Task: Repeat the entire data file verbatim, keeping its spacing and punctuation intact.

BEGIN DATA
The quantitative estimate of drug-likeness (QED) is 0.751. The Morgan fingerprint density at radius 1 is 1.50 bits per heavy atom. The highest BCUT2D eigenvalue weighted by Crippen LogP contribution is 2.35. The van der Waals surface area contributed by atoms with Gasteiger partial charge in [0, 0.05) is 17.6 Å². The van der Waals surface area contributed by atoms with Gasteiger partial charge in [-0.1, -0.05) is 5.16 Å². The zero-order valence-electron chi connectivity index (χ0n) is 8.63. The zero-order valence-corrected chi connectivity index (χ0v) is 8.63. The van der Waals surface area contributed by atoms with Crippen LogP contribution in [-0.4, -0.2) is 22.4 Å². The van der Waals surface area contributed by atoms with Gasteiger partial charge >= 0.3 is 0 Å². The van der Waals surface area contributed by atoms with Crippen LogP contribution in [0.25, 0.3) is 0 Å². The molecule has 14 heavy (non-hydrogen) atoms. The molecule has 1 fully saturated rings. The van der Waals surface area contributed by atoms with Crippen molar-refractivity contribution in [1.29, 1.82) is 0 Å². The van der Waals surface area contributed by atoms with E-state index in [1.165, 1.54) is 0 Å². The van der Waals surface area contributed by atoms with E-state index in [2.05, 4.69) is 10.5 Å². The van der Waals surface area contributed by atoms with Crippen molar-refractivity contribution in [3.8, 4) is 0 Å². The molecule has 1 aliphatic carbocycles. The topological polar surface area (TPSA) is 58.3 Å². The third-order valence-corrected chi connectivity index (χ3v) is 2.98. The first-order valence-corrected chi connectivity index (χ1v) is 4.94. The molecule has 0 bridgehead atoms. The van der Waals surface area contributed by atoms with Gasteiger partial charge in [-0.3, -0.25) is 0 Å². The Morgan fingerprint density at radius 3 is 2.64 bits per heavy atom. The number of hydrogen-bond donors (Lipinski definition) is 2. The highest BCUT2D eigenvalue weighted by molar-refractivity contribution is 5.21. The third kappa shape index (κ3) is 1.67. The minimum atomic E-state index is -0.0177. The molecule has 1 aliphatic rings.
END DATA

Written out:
The quantitative estimate of drug-likeness (QED) is 0.751. The Morgan fingerprint density at radius 1 is 1.50 bits per heavy atom. The highest BCUT2D eigenvalue weighted by Crippen LogP contribution is 2.35. The van der Waals surface area contributed by atoms with Gasteiger partial charge in [0, 0.05) is 17.6 Å². The van der Waals surface area contributed by atoms with Gasteiger partial charge in [-0.1, -0.05) is 5.16 Å². The zero-order valence-electron chi connectivity index (χ0n) is 8.63. The zero-order valence-corrected chi connectivity index (χ0v) is 8.63. The van der Waals surface area contributed by atoms with Crippen LogP contribution in [-0.4, -0.2) is 22.4 Å². The van der Waals surface area contributed by atoms with Gasteiger partial charge >= 0.3 is 0 Å². The van der Waals surface area contributed by atoms with Crippen LogP contribution in [0.25, 0.3) is 0 Å². The molecule has 14 heavy (non-hydrogen) atoms. The molecule has 1 fully saturated rings. The van der Waals surface area contributed by atoms with Crippen molar-refractivity contribution in [1.29, 1.82) is 0 Å². The van der Waals surface area contributed by atoms with E-state index in [1.165, 1.54) is 0 Å². The van der Waals surface area contributed by atoms with E-state index in [2.05, 4.69) is 10.5 Å². The van der Waals surface area contributed by atoms with Crippen molar-refractivity contribution in [3.8, 4) is 0 Å². The molecule has 1 aliphatic carbocycles. The topological polar surface area (TPSA) is 58.3 Å². The third-order valence-corrected chi connectivity index (χ3v) is 2.98. The first-order valence-corrected chi connectivity index (χ1v) is 4.94. The molecule has 0 bridgehead atoms. The van der Waals surface area contributed by atoms with Gasteiger partial charge in [-0.3, -0.25) is 0 Å². The Morgan fingerprint density at radius 3 is 2.64 bits per heavy atom. The number of hydrogen-bond donors (Lipinski definition) is 2. The highest BCUT2D eigenvalue weighted by molar-refractivity contribution is 5.21. The third kappa shape index (κ3) is 1.67. The minimum atomic E-state index is -0.0177. The molecule has 1 aliphatic rings.